Upstairs, Downstairs | Our Town | Chicago Reader

Upstairs, Downstairs 

The Club-cum-Transient Hotel: A New Trend in South Loop Gentrification

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"It was a bar, you know. A bum's bar," says Andy of the space that's now home to his new club, the Spectrum Bar & Grill on Halsted near Jackson.

A slick male-model type with a fixed blond coiffure sweeps past in a long camel-hair coat. In the corner a group of smartly dressed black businesspeople lounge in silk ties and crisp collars. The Spectrum sports the average yupster-club decor--little Italian star lights in square, mirrored-glass pillars, a basketball game, a few video screens, and "Sultans of Swing" on the stereo.

The Spectrum is on the ground floor. Upstairs is the New Jackson Hotel for male transients. The hotel probably lived up to its name years ago, but now a dull red paint covers its broken facade. You can still rent a room there for $12.

"The bums don't give us any trouble," says Andy. "Not yet."

A young man, who's stuffed into a red flannel shirt, an unending smile across his round face, sits at the bar, sipping a beer and bobbing his head. He's wearing a fishing cap covered with buttons and pendants. One says DAMN FUCK PISS HELL in a neat white-lettered stack. A man with long gray hair broods over a drink, and a petite Oriental waitress whisks by. Across the street a currency exchange promises to accept payments for Luz, Agua, Telefono.

Some of the boys of the New Jackson sit chatting idly in the spacious linoleum-floored lobby. A young man passes through with a bicycle and an enormous orange reflector on his chest, muttering about "bus number seven," then exits onto Jackson.

The 7th Street Hotel, or Carter's, which is at the corner of Balbo and State, is another transient hotel for men. On the first floor, bending around from the Balbo to the State Street side, is the pink neon-lighted South Loop Club. The club's matchbook announces "Gourmet sandwiches, over 50 bottled beers." The menu describes the club as "an intown bar and grill with neighborhood flair." Across the street is the Pacific Garden Mission.

Inside the South Loop Club a blond waitress spins from table to table delivering drinks. I ask her how she feels about serving gourmet sandwiches across the street from the soup kitchen. "I dunno," she says. "I never thought about it. If a bum comes in here we throw 'em out right away. You know, 'cause of the way they look."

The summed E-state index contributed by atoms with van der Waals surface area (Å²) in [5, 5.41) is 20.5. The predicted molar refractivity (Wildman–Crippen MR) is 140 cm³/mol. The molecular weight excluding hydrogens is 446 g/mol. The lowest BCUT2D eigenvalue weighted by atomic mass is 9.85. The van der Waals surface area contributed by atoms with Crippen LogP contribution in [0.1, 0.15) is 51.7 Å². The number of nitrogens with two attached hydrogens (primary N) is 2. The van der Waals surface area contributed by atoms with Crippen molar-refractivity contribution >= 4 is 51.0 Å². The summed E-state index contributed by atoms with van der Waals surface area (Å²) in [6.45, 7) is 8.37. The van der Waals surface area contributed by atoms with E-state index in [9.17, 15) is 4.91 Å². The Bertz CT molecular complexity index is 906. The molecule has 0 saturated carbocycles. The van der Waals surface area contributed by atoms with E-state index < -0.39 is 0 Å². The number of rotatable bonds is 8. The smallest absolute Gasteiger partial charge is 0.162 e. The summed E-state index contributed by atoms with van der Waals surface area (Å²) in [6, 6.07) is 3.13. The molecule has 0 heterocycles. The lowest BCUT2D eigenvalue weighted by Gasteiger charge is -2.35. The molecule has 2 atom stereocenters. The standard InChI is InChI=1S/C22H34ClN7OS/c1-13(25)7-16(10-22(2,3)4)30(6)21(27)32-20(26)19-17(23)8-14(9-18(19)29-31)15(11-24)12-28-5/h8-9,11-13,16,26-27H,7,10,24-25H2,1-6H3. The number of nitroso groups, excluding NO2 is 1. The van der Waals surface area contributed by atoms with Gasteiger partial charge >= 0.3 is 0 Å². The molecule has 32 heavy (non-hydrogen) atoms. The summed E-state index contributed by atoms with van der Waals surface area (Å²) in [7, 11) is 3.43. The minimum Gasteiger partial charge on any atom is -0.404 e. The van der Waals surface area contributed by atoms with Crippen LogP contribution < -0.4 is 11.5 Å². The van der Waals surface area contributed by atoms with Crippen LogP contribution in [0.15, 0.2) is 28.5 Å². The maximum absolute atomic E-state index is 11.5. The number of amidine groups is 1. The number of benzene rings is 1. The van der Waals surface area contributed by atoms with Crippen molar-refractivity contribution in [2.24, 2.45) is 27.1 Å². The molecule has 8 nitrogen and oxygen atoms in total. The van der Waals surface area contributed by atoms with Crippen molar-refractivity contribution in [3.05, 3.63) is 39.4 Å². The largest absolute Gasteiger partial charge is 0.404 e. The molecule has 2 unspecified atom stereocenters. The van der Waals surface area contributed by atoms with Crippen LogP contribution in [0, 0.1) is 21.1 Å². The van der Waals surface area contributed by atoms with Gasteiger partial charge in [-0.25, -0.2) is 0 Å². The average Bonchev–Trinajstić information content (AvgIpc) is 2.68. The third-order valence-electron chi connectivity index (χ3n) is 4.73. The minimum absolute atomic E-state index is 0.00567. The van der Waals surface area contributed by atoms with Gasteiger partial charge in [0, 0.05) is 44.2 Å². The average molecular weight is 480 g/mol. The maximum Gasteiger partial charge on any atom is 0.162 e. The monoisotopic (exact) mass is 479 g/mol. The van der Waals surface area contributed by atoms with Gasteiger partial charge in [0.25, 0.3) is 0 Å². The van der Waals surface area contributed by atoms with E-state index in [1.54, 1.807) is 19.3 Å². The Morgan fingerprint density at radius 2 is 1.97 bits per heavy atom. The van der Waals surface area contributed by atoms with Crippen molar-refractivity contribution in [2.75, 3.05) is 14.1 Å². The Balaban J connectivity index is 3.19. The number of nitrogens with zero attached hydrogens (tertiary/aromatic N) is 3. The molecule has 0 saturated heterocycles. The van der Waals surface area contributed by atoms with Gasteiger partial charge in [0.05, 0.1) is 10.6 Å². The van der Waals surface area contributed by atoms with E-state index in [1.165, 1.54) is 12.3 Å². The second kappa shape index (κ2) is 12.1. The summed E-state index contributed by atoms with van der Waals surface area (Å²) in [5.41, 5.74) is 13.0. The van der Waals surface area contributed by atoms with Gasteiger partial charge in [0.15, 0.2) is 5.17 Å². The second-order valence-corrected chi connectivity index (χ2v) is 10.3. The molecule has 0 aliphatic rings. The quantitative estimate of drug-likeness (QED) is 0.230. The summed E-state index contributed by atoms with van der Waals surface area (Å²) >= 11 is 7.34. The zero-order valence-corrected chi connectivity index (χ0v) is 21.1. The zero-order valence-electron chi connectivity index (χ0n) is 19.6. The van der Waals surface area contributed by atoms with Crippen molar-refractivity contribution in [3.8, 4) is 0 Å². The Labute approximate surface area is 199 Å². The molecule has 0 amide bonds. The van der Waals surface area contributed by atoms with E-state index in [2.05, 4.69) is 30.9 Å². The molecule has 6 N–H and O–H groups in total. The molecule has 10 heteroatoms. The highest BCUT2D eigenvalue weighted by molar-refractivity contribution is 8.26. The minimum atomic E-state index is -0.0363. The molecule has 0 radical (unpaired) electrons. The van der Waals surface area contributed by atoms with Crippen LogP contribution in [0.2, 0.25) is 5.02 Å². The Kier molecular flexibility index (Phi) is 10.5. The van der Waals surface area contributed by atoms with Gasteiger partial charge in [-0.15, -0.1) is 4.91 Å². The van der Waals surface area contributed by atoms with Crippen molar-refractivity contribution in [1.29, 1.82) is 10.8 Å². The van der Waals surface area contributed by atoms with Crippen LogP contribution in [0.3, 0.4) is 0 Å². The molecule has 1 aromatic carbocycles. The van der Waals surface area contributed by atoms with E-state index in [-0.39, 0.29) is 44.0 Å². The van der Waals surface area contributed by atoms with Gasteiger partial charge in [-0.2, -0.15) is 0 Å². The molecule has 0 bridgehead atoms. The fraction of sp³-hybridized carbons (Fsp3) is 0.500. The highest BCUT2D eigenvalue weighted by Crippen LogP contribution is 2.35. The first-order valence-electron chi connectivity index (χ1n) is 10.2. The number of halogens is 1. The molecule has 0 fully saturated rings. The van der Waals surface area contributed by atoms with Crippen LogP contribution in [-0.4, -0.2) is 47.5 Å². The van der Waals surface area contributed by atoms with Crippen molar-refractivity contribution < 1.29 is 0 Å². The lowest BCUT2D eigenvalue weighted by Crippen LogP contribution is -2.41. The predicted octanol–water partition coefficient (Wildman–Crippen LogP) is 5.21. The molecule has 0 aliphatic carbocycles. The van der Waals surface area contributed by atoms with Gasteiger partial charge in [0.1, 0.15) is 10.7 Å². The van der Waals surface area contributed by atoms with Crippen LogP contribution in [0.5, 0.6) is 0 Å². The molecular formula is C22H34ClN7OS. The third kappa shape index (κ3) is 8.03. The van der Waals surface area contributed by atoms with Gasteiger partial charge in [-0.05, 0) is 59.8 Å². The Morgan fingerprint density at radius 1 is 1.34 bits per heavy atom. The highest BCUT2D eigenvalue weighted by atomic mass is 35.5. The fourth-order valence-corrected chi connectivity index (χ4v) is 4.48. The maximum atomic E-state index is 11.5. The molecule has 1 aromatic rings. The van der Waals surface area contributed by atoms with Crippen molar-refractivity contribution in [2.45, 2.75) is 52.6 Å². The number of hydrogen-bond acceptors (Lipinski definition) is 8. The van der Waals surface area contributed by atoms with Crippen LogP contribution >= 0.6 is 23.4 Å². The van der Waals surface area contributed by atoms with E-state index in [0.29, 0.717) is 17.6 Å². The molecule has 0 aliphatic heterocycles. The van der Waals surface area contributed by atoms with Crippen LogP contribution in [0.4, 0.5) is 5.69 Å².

Leon has been living in the 7th Street Hotel for a year now. "Best security of any of them--better than the Harrison or the Mark Twain," he says. He is standing in the hotel's tiny lobby wearing layers of winter garments and a BMW cap. The hotel shares an entrance with the South Loop Club. The door from the sidewalk opens into a vestibule, where two glass doors offer entrance to either business. A steady procession of well-dressed couples files into the club. A few steal glances at Leon.

"It doesn't bother me a bit," he says. "It's happening all over the city. But I'm not indigent. If this place goes, I'll move on. They kicked me out of the west side when they built the projects in the 40s."

A cologned man steps into the hotel lobby with his date.

"Can I help you?" Leon asks.

The man pushes a few quarters into the antique cigarette machine without looking at Leon. "No Camel Lights?" he asks.

"What you see is what there is," Leon says.

The couple walks out.

"The fellas in the mission have to be out every morning at 6 AM," Leon says. "They wish they had the 55 bucks a week to live here."

Across State from the South Loop Club is a dark boarded-up two-flat called Pete's Place. "I used to go over to Pete's every night," Leon says. "They served 75-cent beers there. One time when I was over there I fell asleep upstairs. When I woke up there was a rat the size of a cat sleeping on my chest."

The next night Pete's Place is a pile of rubble--hundreds of softball-size chunks of white concrete and an occasional blue splinter of the old plywood sign.

Art accompanying story in printed newspaper (not available in this archive): photos/Richard Alm.


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